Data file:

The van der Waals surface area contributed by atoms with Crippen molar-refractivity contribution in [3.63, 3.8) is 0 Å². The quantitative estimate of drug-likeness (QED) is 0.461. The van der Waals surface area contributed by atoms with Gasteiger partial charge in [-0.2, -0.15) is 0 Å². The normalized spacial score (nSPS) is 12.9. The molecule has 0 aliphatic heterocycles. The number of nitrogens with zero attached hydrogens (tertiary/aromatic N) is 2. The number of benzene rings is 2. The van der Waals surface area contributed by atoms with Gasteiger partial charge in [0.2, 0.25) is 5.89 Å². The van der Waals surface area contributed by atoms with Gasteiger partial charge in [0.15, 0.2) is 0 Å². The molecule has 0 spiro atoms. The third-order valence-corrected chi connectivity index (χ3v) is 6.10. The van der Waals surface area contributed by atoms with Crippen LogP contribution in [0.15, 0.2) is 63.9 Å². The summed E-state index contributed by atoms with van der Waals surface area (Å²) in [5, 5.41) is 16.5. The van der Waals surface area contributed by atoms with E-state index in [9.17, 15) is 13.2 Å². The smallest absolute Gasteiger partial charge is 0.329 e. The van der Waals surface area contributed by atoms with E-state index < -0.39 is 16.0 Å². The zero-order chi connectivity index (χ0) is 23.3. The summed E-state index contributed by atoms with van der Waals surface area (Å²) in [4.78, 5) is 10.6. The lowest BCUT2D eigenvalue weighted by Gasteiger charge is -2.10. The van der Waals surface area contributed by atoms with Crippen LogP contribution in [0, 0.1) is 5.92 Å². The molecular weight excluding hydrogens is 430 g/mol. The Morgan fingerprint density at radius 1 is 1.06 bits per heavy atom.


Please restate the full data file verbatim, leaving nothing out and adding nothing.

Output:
The van der Waals surface area contributed by atoms with Crippen molar-refractivity contribution in [3.63, 3.8) is 0 Å². The quantitative estimate of drug-likeness (QED) is 0.461. The van der Waals surface area contributed by atoms with Gasteiger partial charge in [-0.2, -0.15) is 0 Å². The normalized spacial score (nSPS) is 12.9. The molecule has 0 aliphatic heterocycles. The number of nitrogens with zero attached hydrogens (tertiary/aromatic N) is 2. The number of benzene rings is 2. The van der Waals surface area contributed by atoms with Gasteiger partial charge in [0.2, 0.25) is 5.89 Å². The van der Waals surface area contributed by atoms with Gasteiger partial charge in [0.15, 0.2) is 0 Å². The molecule has 0 spiro atoms. The third-order valence-corrected chi connectivity index (χ3v) is 6.10. The van der Waals surface area contributed by atoms with Crippen LogP contribution in [0.15, 0.2) is 63.9 Å². The summed E-state index contributed by atoms with van der Waals surface area (Å²) in [5, 5.41) is 16.5. The van der Waals surface area contributed by atoms with E-state index in [9.17, 15) is 13.2 Å². The smallest absolute Gasteiger partial charge is 0.329 e. The van der Waals surface area contributed by atoms with E-state index < -0.39 is 16.0 Å². The zero-order chi connectivity index (χ0) is 23.3. The summed E-state index contributed by atoms with van der Waals surface area (Å²) in [4.78, 5) is 10.6. The lowest BCUT2D eigenvalue weighted by Gasteiger charge is -2.10. The van der Waals surface area contributed by atoms with Crippen LogP contribution in [0, 0.1) is 5.92 Å². The molecular weight excluding hydrogens is 430 g/mol. The Morgan fingerprint density at radius 1 is 1.06 bits per heavy atom.